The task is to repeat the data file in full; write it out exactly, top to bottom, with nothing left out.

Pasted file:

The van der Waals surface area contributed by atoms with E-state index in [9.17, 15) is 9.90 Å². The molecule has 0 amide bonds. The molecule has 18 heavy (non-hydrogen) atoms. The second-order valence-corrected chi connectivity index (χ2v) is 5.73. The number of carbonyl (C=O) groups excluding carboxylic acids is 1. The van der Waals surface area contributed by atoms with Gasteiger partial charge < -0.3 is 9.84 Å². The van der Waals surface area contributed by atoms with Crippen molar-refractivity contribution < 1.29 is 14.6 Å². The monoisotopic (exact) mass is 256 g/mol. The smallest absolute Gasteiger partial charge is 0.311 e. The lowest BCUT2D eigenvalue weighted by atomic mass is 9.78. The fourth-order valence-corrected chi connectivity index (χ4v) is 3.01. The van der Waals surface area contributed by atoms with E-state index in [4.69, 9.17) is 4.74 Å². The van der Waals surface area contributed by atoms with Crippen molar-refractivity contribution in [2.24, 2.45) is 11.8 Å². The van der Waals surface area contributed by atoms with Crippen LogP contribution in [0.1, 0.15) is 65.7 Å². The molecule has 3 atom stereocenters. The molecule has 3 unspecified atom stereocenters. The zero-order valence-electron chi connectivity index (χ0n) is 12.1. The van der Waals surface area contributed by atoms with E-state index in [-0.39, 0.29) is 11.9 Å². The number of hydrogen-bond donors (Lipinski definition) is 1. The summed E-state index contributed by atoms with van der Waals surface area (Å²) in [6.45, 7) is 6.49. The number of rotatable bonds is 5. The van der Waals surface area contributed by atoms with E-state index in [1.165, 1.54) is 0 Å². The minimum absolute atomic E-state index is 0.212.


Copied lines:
The van der Waals surface area contributed by atoms with E-state index in [9.17, 15) is 9.90 Å². The molecule has 0 amide bonds. The molecule has 18 heavy (non-hydrogen) atoms. The second-order valence-corrected chi connectivity index (χ2v) is 5.73. The number of carbonyl (C=O) groups excluding carboxylic acids is 1. The van der Waals surface area contributed by atoms with Gasteiger partial charge < -0.3 is 9.84 Å². The van der Waals surface area contributed by atoms with Crippen molar-refractivity contribution < 1.29 is 14.6 Å². The monoisotopic (exact) mass is 256 g/mol. The smallest absolute Gasteiger partial charge is 0.311 e. The lowest BCUT2D eigenvalue weighted by atomic mass is 9.78. The fourth-order valence-corrected chi connectivity index (χ4v) is 3.01. The van der Waals surface area contributed by atoms with E-state index in [4.69, 9.17) is 4.74 Å². The van der Waals surface area contributed by atoms with Crippen molar-refractivity contribution in [2.24, 2.45) is 11.8 Å². The van der Waals surface area contributed by atoms with Crippen LogP contribution in [0.1, 0.15) is 65.7 Å². The molecule has 3 atom stereocenters. The molecule has 3 unspecified atom stereocenters. The zero-order valence-electron chi connectivity index (χ0n) is 12.1. The van der Waals surface area contributed by atoms with E-state index in [-0.39, 0.29) is 11.9 Å². The number of hydrogen-bond donors (Lipinski definition) is 1. The summed E-state index contributed by atoms with van der Waals surface area (Å²) in [6.45, 7) is 6.49. The number of rotatable bonds is 5. The van der Waals surface area contributed by atoms with E-state index in [1.165, 1.54) is 0 Å². The minimum absolute atomic E-state index is 0.212.